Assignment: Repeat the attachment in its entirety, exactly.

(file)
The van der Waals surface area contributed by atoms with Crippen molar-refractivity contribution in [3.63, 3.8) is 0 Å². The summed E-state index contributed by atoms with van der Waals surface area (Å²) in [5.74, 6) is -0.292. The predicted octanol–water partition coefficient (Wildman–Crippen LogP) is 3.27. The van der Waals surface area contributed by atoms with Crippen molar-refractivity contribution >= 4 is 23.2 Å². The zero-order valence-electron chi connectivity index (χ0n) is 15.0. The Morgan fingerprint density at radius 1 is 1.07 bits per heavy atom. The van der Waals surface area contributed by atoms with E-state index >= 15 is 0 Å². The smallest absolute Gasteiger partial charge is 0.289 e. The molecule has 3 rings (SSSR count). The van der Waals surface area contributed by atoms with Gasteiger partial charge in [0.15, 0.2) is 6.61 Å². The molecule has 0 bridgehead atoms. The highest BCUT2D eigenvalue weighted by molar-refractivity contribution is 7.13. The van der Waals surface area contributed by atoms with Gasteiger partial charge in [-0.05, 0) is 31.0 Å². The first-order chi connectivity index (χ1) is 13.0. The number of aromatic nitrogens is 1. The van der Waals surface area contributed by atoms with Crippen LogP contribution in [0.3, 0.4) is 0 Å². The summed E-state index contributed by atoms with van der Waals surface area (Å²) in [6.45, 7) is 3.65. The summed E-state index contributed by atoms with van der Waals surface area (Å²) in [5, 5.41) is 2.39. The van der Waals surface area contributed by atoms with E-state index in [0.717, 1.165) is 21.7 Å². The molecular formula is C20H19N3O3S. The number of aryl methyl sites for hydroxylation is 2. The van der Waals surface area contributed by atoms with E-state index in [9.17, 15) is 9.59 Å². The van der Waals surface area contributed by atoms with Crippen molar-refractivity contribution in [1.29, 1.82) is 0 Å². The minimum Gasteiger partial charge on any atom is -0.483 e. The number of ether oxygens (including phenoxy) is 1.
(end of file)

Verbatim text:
The van der Waals surface area contributed by atoms with Crippen molar-refractivity contribution in [3.63, 3.8) is 0 Å². The summed E-state index contributed by atoms with van der Waals surface area (Å²) in [5.74, 6) is -0.292. The predicted octanol–water partition coefficient (Wildman–Crippen LogP) is 3.27. The van der Waals surface area contributed by atoms with Crippen molar-refractivity contribution >= 4 is 23.2 Å². The zero-order valence-electron chi connectivity index (χ0n) is 15.0. The Morgan fingerprint density at radius 1 is 1.07 bits per heavy atom. The van der Waals surface area contributed by atoms with E-state index >= 15 is 0 Å². The smallest absolute Gasteiger partial charge is 0.289 e. The molecule has 3 rings (SSSR count). The van der Waals surface area contributed by atoms with Gasteiger partial charge in [0.15, 0.2) is 6.61 Å². The molecule has 0 bridgehead atoms. The highest BCUT2D eigenvalue weighted by molar-refractivity contribution is 7.13. The van der Waals surface area contributed by atoms with Gasteiger partial charge in [-0.05, 0) is 31.0 Å². The first-order chi connectivity index (χ1) is 13.0. The number of aromatic nitrogens is 1. The van der Waals surface area contributed by atoms with Crippen LogP contribution in [0.3, 0.4) is 0 Å². The summed E-state index contributed by atoms with van der Waals surface area (Å²) in [6.45, 7) is 3.65. The summed E-state index contributed by atoms with van der Waals surface area (Å²) in [5, 5.41) is 2.39. The van der Waals surface area contributed by atoms with E-state index in [0.717, 1.165) is 21.7 Å². The molecular formula is C20H19N3O3S. The number of aryl methyl sites for hydroxylation is 2. The van der Waals surface area contributed by atoms with E-state index in [9.17, 15) is 9.59 Å². The van der Waals surface area contributed by atoms with Crippen molar-refractivity contribution in [1.29, 1.82) is 0 Å². The minimum Gasteiger partial charge on any atom is -0.483 e. The number of ether oxygens (including phenoxy) is 1.